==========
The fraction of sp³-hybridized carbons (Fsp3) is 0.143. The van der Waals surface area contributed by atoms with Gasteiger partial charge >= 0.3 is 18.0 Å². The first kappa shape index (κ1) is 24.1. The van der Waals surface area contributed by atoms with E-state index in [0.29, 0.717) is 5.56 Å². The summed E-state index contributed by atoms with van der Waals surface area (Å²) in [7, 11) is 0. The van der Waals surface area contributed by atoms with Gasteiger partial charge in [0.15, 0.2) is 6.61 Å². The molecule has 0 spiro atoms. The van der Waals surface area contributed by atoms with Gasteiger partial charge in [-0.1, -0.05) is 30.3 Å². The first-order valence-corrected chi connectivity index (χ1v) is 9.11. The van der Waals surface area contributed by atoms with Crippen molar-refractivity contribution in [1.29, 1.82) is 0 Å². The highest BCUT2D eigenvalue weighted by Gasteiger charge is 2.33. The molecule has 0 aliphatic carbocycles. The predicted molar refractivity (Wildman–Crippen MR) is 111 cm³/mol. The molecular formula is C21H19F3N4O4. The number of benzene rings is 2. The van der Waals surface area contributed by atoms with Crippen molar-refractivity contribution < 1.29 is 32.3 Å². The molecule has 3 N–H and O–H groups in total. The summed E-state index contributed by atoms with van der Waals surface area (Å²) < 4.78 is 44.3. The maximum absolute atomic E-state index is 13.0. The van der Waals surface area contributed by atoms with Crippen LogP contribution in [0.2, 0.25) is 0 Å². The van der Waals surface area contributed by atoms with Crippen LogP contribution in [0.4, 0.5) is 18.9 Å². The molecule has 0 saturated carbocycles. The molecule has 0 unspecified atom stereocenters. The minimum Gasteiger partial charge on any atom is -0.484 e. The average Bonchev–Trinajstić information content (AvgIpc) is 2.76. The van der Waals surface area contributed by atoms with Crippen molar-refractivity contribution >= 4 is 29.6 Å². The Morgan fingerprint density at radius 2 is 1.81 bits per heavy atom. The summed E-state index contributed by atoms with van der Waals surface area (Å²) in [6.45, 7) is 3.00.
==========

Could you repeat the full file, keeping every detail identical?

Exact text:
The fraction of sp³-hybridized carbons (Fsp3) is 0.143. The van der Waals surface area contributed by atoms with Gasteiger partial charge >= 0.3 is 18.0 Å². The first kappa shape index (κ1) is 24.1. The van der Waals surface area contributed by atoms with E-state index in [0.29, 0.717) is 5.56 Å². The summed E-state index contributed by atoms with van der Waals surface area (Å²) in [7, 11) is 0. The van der Waals surface area contributed by atoms with Gasteiger partial charge in [0.15, 0.2) is 6.61 Å². The molecule has 0 spiro atoms. The van der Waals surface area contributed by atoms with Gasteiger partial charge in [-0.1, -0.05) is 30.3 Å². The first-order valence-corrected chi connectivity index (χ1v) is 9.11. The van der Waals surface area contributed by atoms with Crippen molar-refractivity contribution in [1.29, 1.82) is 0 Å². The highest BCUT2D eigenvalue weighted by Gasteiger charge is 2.33. The molecule has 0 aliphatic carbocycles. The predicted molar refractivity (Wildman–Crippen MR) is 111 cm³/mol. The molecular formula is C21H19F3N4O4. The number of benzene rings is 2. The van der Waals surface area contributed by atoms with Crippen molar-refractivity contribution < 1.29 is 32.3 Å². The molecule has 3 N–H and O–H groups in total. The summed E-state index contributed by atoms with van der Waals surface area (Å²) < 4.78 is 44.3. The maximum absolute atomic E-state index is 13.0. The van der Waals surface area contributed by atoms with Crippen LogP contribution in [0.2, 0.25) is 0 Å². The van der Waals surface area contributed by atoms with Crippen LogP contribution in [0.4, 0.5) is 18.9 Å². The molecule has 0 saturated carbocycles. The molecule has 0 unspecified atom stereocenters. The minimum Gasteiger partial charge on any atom is -0.484 e. The average Bonchev–Trinajstić information content (AvgIpc) is 2.76. The van der Waals surface area contributed by atoms with Crippen molar-refractivity contribution >= 4 is 29.6 Å². The Morgan fingerprint density at radius 2 is 1.81 bits per heavy atom. The summed E-state index contributed by atoms with van der Waals surface area (Å²) in [6.45, 7) is 3.00.